This is a remarkable aspect of both Boeing and Bentley, applicable to other luxury car brands known for their high weight and emissions.
The advantage of creating hollow, lighter parts with lower material requirements has also been described in a study by two MIT scientists.
However, both the ATKINS and MIT studies highlight that when assessing the sustainability of 3D printing, both the materials and the energy requirements of the printers must be taken into account.
In this regard, the ATKINS study found that 3D printers that use heat or an energy source (laser, UV) to melt the plastic consumed 100 times more electrical energy than traditional manufacturing to produce an object of the same weight.
Comparing the two procedures, the injection moulding produces 1000 parts per hour, while the sintering printer they used produced 100 parts per day using the same amount of energy.
The MIT study considered 3D printing advantageous only in the case of using photovoltaic cells as an energy source regardless of the material used, due to the large amount of energy needed to maintain the right temperature in the hotbed of the printer (in this case, a RepRap Mendel Prusa), which can be improved by using chemicals to promote adhesion, heating only the part of the printing platform needed, better isolating the platform, or using a camera to thermally isolate the printer.
The study also showed that higher quality printers consume more energy than low cost ones
This point is in turn related to the issue of scales and the use of renewable energies, which are key to production more in line with the environmental challenges that lie ahead.
One of the arguments often used against these sources is that they cannot provide, at a reasonable price, the amount of energy needed for the current scales of production. However, is it possible that small amounts of energy from renewable sources can be obtained and used for small volumes of production?
Another aspect of 3D printing related to both the decrease in scale of production (specifically, at the domestic or small workshop level) and environmental pollution, is the emission of particles, as read in a recent study published in a scientific journal .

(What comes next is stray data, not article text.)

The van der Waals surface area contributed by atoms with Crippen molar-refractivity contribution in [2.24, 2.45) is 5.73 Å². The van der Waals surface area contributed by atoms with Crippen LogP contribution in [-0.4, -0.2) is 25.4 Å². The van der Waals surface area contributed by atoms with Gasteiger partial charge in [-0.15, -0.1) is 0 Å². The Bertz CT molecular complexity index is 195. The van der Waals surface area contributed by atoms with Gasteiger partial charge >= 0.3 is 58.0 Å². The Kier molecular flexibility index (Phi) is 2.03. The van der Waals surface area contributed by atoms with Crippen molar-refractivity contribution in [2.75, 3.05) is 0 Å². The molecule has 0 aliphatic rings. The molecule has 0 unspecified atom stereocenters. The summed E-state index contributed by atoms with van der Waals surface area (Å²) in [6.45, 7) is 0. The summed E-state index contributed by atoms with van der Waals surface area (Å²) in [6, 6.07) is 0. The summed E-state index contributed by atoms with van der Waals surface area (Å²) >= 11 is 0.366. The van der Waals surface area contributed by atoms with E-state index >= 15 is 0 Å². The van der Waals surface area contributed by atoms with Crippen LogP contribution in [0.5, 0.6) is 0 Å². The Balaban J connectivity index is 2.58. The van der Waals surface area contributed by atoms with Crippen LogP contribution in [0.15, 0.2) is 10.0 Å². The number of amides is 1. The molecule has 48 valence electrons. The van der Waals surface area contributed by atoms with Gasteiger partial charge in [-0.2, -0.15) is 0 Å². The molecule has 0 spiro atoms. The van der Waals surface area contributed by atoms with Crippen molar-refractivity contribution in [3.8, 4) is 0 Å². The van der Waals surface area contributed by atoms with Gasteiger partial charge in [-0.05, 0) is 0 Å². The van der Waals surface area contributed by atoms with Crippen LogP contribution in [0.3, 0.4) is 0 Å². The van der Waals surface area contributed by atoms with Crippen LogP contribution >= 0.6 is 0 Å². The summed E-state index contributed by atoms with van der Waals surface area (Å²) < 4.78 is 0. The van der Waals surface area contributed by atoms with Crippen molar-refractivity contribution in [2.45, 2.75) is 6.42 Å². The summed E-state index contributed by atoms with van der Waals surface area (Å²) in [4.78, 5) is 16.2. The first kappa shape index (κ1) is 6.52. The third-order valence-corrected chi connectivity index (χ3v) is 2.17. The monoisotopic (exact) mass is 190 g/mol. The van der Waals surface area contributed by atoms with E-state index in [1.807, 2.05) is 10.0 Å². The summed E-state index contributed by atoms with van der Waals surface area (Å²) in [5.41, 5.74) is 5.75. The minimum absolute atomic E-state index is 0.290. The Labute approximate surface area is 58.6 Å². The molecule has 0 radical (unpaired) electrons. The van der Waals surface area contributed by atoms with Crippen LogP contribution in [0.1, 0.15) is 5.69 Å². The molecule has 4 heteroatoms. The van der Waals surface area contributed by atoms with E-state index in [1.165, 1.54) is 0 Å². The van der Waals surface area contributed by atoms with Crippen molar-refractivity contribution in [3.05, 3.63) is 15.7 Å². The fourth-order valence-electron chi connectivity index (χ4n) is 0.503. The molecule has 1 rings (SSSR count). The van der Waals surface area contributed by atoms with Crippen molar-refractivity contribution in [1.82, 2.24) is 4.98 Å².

Many commercially manufactured desktop printers are based on the extrusion and deposition of heated thermoplastic material, which in the printing process produce significant aerosol size emissions, called ultrafine particles (UFP) whose diameter is less than 100 nm.
These particles are important from a health point of view because they are deposited in the airways.
According to the same article, in the case of ABS plastic, gases such as carbon monoxide and cyanide from hidŕogeno, among other volatile compounds, are also generated.
This study compared the emissions from two types of office printers using two types of plastic as raw material, ABS and PLA, finding that these were high, especially in the case of ABS plastic.
However, in order not to be alarmist, it should be noted that the particulate emissions levels described were compared with another study measuring the emissions of ultrafine particles generated by cooking, and it was found that (in 3D printing with ABS) the emissions would be equivalent to those from cooking the food in a gas or electric oven at low power, and lower than those resulting from cooking it in these high power devices.
Even so, and given that these devices are sold without including accessories for adequate ventilation or filtration, the results described make it advisable to take precautions in their use, especially in poorly ventilated rooms.
On the other hand, the article concludes that further experiments using a wider range of 3D printers and materials are necessary.
3. Product life cycle and applications for environmental purposes
In the present article we have been able to see other aspects related to the life cycle; for example, the possibility of creating lighter parts affects the use of the object, for example the fuel consumption and the emissions generated by it.
In this respect, we also refer to what was mentioned in the previous article in this blog on 3D printing and the environment: the possibility of extending the life cycle of a product by being able to print a part in isolation, which we could not otherwise acquire (being forced to buy the whole product again), or by giving new uses to the products by adding 3D printed parts.
In this way, we could say that “sustainability” depends on the usefulness of this technology.
To top it all off, we could add some applications of 3D printing that are related to environmental protection and that are at the very least curious.
For example, the protection and care of wildlife, through prosthetics that allow them to continue living in freedom; or even complete ecosystems in danger, such as those of the Persian Gulf, by printing reefs that serve as a base for corals, sponges and other sessile organisms.
Or even, and returning to the subject of energy, by manufacturing photovoltaic cells and other objects that incorporate the use of solar energy, thus reducing emissions of greenhouse gases such as CO2.
And if what we want is to reduce these greenhouse emissions, we can also… print living plants, using as material a mixture of water, clay and living seeds that give rise to small gardens.